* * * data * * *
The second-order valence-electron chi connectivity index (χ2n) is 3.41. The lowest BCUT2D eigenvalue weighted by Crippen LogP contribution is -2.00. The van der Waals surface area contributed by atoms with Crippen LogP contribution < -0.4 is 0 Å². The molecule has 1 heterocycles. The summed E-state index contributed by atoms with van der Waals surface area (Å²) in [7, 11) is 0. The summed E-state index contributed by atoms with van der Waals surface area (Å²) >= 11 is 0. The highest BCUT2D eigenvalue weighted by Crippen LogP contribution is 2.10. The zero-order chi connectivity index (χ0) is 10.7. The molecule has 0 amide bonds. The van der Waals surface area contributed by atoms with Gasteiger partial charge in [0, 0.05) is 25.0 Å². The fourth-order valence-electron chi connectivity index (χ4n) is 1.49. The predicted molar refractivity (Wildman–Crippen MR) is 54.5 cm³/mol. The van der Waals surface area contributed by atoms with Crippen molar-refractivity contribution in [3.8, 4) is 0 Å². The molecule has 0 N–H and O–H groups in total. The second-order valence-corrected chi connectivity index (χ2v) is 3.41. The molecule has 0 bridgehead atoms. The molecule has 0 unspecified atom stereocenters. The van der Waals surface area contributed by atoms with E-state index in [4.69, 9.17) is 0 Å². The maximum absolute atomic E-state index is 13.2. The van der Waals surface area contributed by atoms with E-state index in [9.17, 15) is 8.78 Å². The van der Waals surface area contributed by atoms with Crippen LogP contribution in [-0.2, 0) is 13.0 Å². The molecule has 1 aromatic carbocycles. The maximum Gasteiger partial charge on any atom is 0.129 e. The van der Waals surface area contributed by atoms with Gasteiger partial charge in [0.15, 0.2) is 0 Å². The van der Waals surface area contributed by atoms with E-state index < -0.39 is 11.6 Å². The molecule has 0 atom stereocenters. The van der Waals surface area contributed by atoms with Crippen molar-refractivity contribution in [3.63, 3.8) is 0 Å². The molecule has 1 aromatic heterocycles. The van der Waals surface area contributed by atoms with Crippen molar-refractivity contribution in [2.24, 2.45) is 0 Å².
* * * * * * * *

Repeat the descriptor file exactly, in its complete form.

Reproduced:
The second-order valence-electron chi connectivity index (χ2n) is 3.41. The lowest BCUT2D eigenvalue weighted by Crippen LogP contribution is -2.00. The van der Waals surface area contributed by atoms with Crippen LogP contribution < -0.4 is 0 Å². The molecule has 1 heterocycles. The summed E-state index contributed by atoms with van der Waals surface area (Å²) in [7, 11) is 0. The summed E-state index contributed by atoms with van der Waals surface area (Å²) >= 11 is 0. The highest BCUT2D eigenvalue weighted by Crippen LogP contribution is 2.10. The zero-order chi connectivity index (χ0) is 10.7. The molecule has 0 amide bonds. The van der Waals surface area contributed by atoms with Gasteiger partial charge in [0, 0.05) is 25.0 Å². The fourth-order valence-electron chi connectivity index (χ4n) is 1.49. The predicted molar refractivity (Wildman–Crippen MR) is 54.5 cm³/mol. The van der Waals surface area contributed by atoms with Crippen molar-refractivity contribution in [3.8, 4) is 0 Å². The molecule has 0 N–H and O–H groups in total. The second-order valence-corrected chi connectivity index (χ2v) is 3.41. The molecule has 0 bridgehead atoms. The molecule has 0 unspecified atom stereocenters. The van der Waals surface area contributed by atoms with E-state index in [4.69, 9.17) is 0 Å². The maximum absolute atomic E-state index is 13.2. The van der Waals surface area contributed by atoms with E-state index in [9.17, 15) is 8.78 Å². The van der Waals surface area contributed by atoms with Crippen LogP contribution in [-0.2, 0) is 13.0 Å². The molecule has 1 aromatic carbocycles. The maximum Gasteiger partial charge on any atom is 0.129 e. The van der Waals surface area contributed by atoms with Gasteiger partial charge in [0.15, 0.2) is 0 Å². The van der Waals surface area contributed by atoms with E-state index < -0.39 is 11.6 Å². The molecule has 0 atom stereocenters. The van der Waals surface area contributed by atoms with Crippen molar-refractivity contribution in [3.63, 3.8) is 0 Å². The molecule has 1 aromatic heterocycles. The van der Waals surface area contributed by atoms with Crippen molar-refractivity contribution in [2.24, 2.45) is 0 Å².